2014 SIMPLE Conference Day 2
Day 2 of the SIMPLE Conference started at 5:30 AM. Last night was way too short, but there is no way I’m going to miss a single thing, so this body was out of bed, dressed, and sitting in a meditation circle at 6:30 AM.
That meditation lady must have known I had some people in my life that needed a blessing of protection. She also knew there are a couple of people that I need to bless and release in hopes that they resolve their stress so I don’t take it on as mine. They got blessed. Let’s trust that it works.
Today was absolutely jam packed with information and presentations and interactions. Breakfast was shared with a beautiful soul who is a doctor for Indian Health Services in Shiprock, NM. I quizzed her at length about her work there and my interests, motivations, and concerns with doing the same.
My take aways for today:
Integrative Medicine is the way to truly help people manage their health. It was likened unto “teaching a man to fish” as the old proverb goes. It is empowering to the patient.
Dr. Andrew Weil’s name is pronounced “wile” (long I sound). Oh, and I sat about 40 feet from where he was on the podium presenting. He said what we currently have is not a health care system, but a disease management system and it is not sustainable. Unfortunately so far, health promotion/disease prevention does not pay where insurance and reimbursement are concerned. Due to the flow of money into the pockets of a few who have total control of elected officials, there can be no meaningful change in healthcare via government mandate. Change will have to come through grass roots efforts.
He predicted that allopathic high tech medicine will be a specialty in the future rather than the norm and that community hospitals may be gone and replaced by integrative health and healing centers that teach how to eat, exercise, garden, prepare food, and provide spa services. These clinics will manage health, not illness. Unfortunately it may take the collapse of our entire health care system to make this happen.
Health is an inner state of balance and resilience in which we can interact with the environment and its toxins without harm.
Laughter can turn off genes that trigger diabetes mellitus type 2.
Physical activity increases overall wellness, and sitting is the new smoking.
There’s a new book coming out called the Dorito effect by Mark Shatzberg. The premise is we do not crave sugar, fat, and salt. We crave flavor and our food is increasingly flavorless. Thus we have a billion dollar industry in chemical flavoring.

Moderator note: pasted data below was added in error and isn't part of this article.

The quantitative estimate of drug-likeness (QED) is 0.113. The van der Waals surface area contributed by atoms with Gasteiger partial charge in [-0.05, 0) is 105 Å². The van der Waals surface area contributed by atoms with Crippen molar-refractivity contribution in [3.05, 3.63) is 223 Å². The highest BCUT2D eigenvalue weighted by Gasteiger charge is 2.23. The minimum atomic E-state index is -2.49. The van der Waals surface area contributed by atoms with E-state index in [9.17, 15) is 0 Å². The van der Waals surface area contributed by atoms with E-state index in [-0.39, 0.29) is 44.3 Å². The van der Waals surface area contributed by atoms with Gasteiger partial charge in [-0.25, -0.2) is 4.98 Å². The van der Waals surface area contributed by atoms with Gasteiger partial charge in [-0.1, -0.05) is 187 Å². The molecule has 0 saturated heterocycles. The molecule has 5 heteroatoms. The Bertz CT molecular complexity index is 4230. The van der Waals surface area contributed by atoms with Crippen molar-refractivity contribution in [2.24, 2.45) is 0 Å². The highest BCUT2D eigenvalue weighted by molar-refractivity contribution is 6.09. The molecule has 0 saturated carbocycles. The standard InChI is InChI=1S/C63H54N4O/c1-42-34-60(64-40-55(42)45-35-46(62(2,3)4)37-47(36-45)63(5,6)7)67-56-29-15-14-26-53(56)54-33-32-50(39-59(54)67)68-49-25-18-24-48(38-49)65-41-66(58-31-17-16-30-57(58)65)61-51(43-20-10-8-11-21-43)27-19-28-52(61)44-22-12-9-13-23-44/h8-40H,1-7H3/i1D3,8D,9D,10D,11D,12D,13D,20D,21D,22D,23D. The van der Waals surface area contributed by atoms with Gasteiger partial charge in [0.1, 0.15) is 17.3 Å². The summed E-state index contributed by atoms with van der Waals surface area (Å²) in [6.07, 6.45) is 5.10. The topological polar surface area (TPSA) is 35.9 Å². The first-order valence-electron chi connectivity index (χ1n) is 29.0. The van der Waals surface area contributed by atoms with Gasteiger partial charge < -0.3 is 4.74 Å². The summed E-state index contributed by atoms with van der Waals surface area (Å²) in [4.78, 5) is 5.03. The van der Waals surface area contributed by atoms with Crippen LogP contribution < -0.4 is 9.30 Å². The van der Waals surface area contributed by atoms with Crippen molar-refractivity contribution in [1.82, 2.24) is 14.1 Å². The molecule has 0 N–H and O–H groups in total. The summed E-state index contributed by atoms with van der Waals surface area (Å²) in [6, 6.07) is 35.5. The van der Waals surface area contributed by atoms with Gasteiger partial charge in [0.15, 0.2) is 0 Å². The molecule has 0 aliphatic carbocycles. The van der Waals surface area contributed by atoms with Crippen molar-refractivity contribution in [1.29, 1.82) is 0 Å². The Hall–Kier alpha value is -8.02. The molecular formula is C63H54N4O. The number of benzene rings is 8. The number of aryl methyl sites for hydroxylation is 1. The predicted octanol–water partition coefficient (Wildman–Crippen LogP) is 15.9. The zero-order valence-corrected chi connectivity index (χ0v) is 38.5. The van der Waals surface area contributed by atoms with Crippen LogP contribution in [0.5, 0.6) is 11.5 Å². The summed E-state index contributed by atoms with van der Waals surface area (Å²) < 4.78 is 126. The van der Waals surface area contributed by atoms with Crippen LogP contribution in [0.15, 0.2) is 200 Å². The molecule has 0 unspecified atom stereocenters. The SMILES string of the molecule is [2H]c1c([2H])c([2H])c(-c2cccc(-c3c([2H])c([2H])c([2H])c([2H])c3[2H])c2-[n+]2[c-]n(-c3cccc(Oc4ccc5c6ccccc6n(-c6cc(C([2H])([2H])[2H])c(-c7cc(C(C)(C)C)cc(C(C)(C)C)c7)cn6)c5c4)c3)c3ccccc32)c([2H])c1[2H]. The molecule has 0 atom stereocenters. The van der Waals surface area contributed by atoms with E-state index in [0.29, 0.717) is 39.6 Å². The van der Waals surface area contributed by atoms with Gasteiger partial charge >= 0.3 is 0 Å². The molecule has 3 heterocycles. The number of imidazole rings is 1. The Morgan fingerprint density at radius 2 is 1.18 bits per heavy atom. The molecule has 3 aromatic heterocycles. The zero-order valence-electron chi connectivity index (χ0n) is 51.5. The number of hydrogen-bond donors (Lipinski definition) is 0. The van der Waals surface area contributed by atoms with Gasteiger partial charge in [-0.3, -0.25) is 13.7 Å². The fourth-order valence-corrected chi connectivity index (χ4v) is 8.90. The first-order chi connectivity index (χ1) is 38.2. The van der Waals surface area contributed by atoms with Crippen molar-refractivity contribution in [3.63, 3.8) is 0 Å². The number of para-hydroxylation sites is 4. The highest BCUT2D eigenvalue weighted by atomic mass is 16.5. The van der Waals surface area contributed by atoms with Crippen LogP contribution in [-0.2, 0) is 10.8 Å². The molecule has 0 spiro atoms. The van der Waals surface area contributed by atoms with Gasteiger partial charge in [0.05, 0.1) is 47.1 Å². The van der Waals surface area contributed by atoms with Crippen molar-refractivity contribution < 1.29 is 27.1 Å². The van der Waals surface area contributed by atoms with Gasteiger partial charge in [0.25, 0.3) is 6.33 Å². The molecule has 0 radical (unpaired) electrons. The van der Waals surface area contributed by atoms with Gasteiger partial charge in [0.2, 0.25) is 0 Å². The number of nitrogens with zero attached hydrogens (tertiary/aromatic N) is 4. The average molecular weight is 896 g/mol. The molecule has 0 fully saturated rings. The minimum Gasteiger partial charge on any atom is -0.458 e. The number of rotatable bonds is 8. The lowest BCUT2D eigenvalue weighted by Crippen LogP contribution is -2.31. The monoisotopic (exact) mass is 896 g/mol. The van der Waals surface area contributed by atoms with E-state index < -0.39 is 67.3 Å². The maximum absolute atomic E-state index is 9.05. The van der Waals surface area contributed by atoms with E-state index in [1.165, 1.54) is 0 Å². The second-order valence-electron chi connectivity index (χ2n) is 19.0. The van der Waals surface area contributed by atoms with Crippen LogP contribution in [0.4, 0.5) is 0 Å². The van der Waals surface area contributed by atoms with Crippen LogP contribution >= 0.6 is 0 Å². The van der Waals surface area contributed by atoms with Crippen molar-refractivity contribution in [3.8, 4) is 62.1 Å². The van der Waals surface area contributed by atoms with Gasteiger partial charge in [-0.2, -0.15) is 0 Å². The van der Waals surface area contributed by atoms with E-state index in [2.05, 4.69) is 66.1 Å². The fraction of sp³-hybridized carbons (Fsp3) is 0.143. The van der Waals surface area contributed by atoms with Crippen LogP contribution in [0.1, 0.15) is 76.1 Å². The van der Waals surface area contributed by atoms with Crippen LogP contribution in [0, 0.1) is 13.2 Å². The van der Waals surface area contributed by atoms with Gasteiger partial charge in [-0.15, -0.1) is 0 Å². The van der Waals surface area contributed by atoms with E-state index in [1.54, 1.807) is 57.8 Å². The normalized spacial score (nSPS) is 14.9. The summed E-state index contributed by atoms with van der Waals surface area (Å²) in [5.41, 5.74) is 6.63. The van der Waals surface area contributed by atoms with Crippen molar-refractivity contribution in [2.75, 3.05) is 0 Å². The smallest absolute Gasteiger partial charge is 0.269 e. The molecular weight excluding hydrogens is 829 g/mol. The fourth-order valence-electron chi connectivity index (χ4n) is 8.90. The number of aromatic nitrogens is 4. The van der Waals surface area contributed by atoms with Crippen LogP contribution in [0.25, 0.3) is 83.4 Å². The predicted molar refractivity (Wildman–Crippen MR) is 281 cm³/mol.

Chronic low level inflammation is the root cause of chronic diseases and age related illness. If it is allowed to persist, it develops into coronary artery disease, Alzheimer’s and cancer among others. Therefore it is important to choose an anti-inflammatory diet.
Inflammation affects emotional health. Cytokines are produced and they increase the risk of depression and suicide significantly. Therefore, anti-inflammatory drugs may potentially be used to treat depression more effectively than those currently being used.
The microbiome in our gut is a cool thing. There is more microbial DNA in us than human DNA. Changes in microbiome could be a “root cause” of illness. Four factors have affected the microbiome: 1) use of antibiotics, 2) the shift in what we eat, 3) the rise in cesarean deliveries, and 4) the decline in breast feeding.
There may be a connection between seizure disorder and celiac disease.
Fermented foods may be more effective than probiotics at populating the microbiome.
The reason organics are important is to avoid toxins.
Anti-inflammatory diets may be beneficial for mental and emotional well-being due to correlation between inflamation and psych disorders.
Chronic stress is the inflammatory disease of the 21st century.
In response to claims that integrative medicine lacks adequate research, there is more than most people realize, and a great deal of allopathic (western) medicine has NO research to back it up.
Often esearch fails to detect the health promoting benefit of integrative medicine that exceeds the patient’s original complaint. Ex. Patient being treated for prostate cancer reports that is lifelong issue with post nasal drip has resolved.
How doctors react to new information is more a function of source than content.
Stress and burnout is a huge issue in med schools (and nursing schools). Mindfulness practices are being implemented in some schools as part of the curriculum.
Docs who use mindfulness practices see an decrease in emotional exhaustion and an increase in empathy.
Chronic stress impairs memory, learning, and leads to premature cognitive decline. Meditation breaks the cycle of chronic stress response feedback loop by forcing us to focus on what is happening in the present. Our minds cannot be anxious, so the cycle is broken.
Clinician mindfulness practices can improve patient health outcomes.
Research shows that 21% of student stress is modifiable. Mindfulness practices should be embraced as a core competency. Mind-body medicine is the physiology of de-stress.
Burnout is serious in the medical profession, but it starts in students and is often seen within the first semester.
Mindfulness must be fostered in the curriculum and in the culture.
Gut bacteria interact with artificial sweeteners and send messages to the body to produce more glucose.
Personalized medicine vs. medicine that is personal
Diabetic complications were reduced by 41% in those patients treated by high vs. low empathy doctors.
Six weeks of petting rabbits yielded a 60% reduction in atherosclerotic plaques.
Takotsubo cardiomyopathy is heart failure caused by stress with no evidence of heart attack or blockage.
Meditation decreased cardiovascular death by 48%.
And then there was Ayurveda and panchakarma.
My bed once again beckons my tired brain to rest.